Let’s allow the nauseating thought that digital persona’s should be “curated”. It begs the question: Curated for whom? Admiration and fame, maybe… but that admiration is really only just the start, isn’t it? The attention you get from having thousands of followers from “over-sharing” your life is the signal to corporate drones to start trying to quantify the brand value of that life. Considering that we all need to survive under capitalism, I have no issue with folks turning new avenues of fame into currency on their terms. Additionally, there’s nothing wrong with making this virtual world a home for your visual aesthetic. But remember: The conflation of customizable products with authentic individual expression is a long standing advertising gimmick desperate to sophisticate its tricks each quarter.

We’re now doing much of the work for these companies. Instead of creating a product and then imagining a real life to orient around it, they can browse the internet for lives essentially on sale. These companies use capital to manipulate authentic lives into living advertisements, often using young people who lack the negotiating power of celebrities, much information about the Federal Trade Commission’s guidelines, or a steady job. The individual is now a brand, standing between the audience they attracted from openness and intimacy, and the paycheck that hinges on undoing some of that without losing too much “engagement”. If the audience becomes fed up with the proliferation of sponsored ads and turns on their no longer relatable icon? No issue for the company. The maximum cash value of that real person’s life has been extracted, time to move onto the next.

Even amongst the non-photogenic the pressure to be “professional” on the internet persists. My generation never came here to turn ourselves into the least offensive pitch but here we are, encouraged to “curate”. I’m talking about when “curated” stops meaning collections of your favorite things and cherished moments and starts meaning… primed. Primped, primed, (pimped, ostensibly) and ready for assimilation into a particular corporate ideology you have yet to meet or earn anything from. The idea that our online lives, our very outlet, should be sterile just in case a future hiring manager, admissions officer, or maybe even one day a bank, go poking around. Keep in mind, this is your Twitter, your Facebook profile, your Instagram, your Tumblr, your Pintrest, your Reddit, your (anon) 4chan… these things make up your digital home, and your personality. It is no business of a business to be concerned with how you keep your home or what hobbies you might be up to off the clock. The same applies to sharing cat videos, religious events, and drunken night club selfies.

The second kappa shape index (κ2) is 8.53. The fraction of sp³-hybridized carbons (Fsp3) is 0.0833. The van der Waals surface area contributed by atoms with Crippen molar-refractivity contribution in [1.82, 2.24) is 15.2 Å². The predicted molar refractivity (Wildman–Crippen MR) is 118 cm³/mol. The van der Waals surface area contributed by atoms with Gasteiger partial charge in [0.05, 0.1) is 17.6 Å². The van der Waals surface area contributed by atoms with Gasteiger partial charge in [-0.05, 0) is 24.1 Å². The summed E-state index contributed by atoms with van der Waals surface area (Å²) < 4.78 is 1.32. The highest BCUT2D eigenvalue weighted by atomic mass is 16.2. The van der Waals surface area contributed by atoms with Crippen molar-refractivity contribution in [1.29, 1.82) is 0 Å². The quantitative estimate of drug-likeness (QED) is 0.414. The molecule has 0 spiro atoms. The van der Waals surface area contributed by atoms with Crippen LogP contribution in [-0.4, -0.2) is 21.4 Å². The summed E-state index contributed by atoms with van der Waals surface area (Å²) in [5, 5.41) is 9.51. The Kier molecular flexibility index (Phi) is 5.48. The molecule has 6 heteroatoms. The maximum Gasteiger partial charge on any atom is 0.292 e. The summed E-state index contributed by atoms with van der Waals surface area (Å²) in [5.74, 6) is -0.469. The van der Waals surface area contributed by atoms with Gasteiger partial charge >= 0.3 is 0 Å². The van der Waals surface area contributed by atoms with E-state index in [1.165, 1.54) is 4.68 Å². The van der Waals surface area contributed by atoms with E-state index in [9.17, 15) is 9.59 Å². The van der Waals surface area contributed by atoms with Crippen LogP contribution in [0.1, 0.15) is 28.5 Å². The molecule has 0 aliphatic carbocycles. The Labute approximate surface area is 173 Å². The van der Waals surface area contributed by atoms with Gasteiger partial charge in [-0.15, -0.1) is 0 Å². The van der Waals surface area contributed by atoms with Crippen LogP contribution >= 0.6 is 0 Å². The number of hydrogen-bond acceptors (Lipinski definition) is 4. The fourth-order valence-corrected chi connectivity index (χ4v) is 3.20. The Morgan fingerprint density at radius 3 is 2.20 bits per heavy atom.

The game we’re being asked to play is an especially ludicrous one. We all have silly moments and guilty pleasures, but the stigma is dished out to those who share those authentic moments and lost the lottery of who might be looking at them with negative intentions, not dished out to everyone who actually participates in such moments. Reminds me a bit of the criminal injustice versus complete indifference you might experience from being seen smoking marijuana.

When we craft ourselves to be company-friendly online, we surrender some valuable freedoms and set dangerous precedents.

The creation of the internet has democratized more than we ever thought possible. It’s granted access to information, a platform, and avenues for self expression to billions of people. That is what makes this place beautiful, cool, and exciting: people. Not brands. We are the life force of this brilliant infrastructure and because of that we, the proletariat, can wield it as a tool for influence and change as much as a place for entertainment and solace. In all of human history, what else so valuable has been made so widely accessible to the masses? We are inundated with constant advertising, and we exchange more of our personal time for what dances on a blurry line of still being work time, every year. We are absolutely entitled to a space where marketing, brands, and advertising do not overwhelm.